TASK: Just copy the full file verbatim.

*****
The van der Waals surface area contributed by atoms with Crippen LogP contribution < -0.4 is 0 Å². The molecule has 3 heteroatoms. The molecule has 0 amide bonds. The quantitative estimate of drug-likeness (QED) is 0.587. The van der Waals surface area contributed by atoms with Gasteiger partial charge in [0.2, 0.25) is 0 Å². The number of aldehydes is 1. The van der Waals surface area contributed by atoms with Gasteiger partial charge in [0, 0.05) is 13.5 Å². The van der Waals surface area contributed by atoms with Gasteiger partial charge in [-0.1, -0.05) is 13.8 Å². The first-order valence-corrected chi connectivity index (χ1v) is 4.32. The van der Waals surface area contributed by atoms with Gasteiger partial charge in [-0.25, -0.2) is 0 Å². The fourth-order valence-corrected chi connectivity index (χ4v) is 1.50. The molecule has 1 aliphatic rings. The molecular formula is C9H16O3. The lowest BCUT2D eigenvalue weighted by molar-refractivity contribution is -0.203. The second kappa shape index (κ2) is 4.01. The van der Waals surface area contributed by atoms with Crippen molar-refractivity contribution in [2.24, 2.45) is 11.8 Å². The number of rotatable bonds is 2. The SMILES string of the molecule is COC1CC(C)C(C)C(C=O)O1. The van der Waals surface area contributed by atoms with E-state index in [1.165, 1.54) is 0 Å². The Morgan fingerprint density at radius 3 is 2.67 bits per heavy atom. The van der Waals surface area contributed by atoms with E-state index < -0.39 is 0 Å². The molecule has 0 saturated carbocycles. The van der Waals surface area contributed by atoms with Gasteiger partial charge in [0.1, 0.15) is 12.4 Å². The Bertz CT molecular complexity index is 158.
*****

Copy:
The van der Waals surface area contributed by atoms with Crippen LogP contribution < -0.4 is 0 Å². The molecule has 3 heteroatoms. The molecule has 0 amide bonds. The quantitative estimate of drug-likeness (QED) is 0.587. The van der Waals surface area contributed by atoms with Gasteiger partial charge in [0.2, 0.25) is 0 Å². The number of aldehydes is 1. The van der Waals surface area contributed by atoms with Gasteiger partial charge in [0, 0.05) is 13.5 Å². The van der Waals surface area contributed by atoms with Gasteiger partial charge in [-0.1, -0.05) is 13.8 Å². The first-order valence-corrected chi connectivity index (χ1v) is 4.32. The van der Waals surface area contributed by atoms with Gasteiger partial charge in [-0.25, -0.2) is 0 Å². The fourth-order valence-corrected chi connectivity index (χ4v) is 1.50. The molecule has 1 aliphatic rings. The molecular formula is C9H16O3. The lowest BCUT2D eigenvalue weighted by molar-refractivity contribution is -0.203. The second kappa shape index (κ2) is 4.01. The van der Waals surface area contributed by atoms with Crippen molar-refractivity contribution in [2.24, 2.45) is 11.8 Å². The number of rotatable bonds is 2. The SMILES string of the molecule is COC1CC(C)C(C)C(C=O)O1. The van der Waals surface area contributed by atoms with E-state index in [1.165, 1.54) is 0 Å². The Morgan fingerprint density at radius 3 is 2.67 bits per heavy atom. The van der Waals surface area contributed by atoms with E-state index < -0.39 is 0 Å². The molecule has 0 saturated carbocycles. The van der Waals surface area contributed by atoms with Gasteiger partial charge in [0.1, 0.15) is 12.4 Å². The Bertz CT molecular complexity index is 158.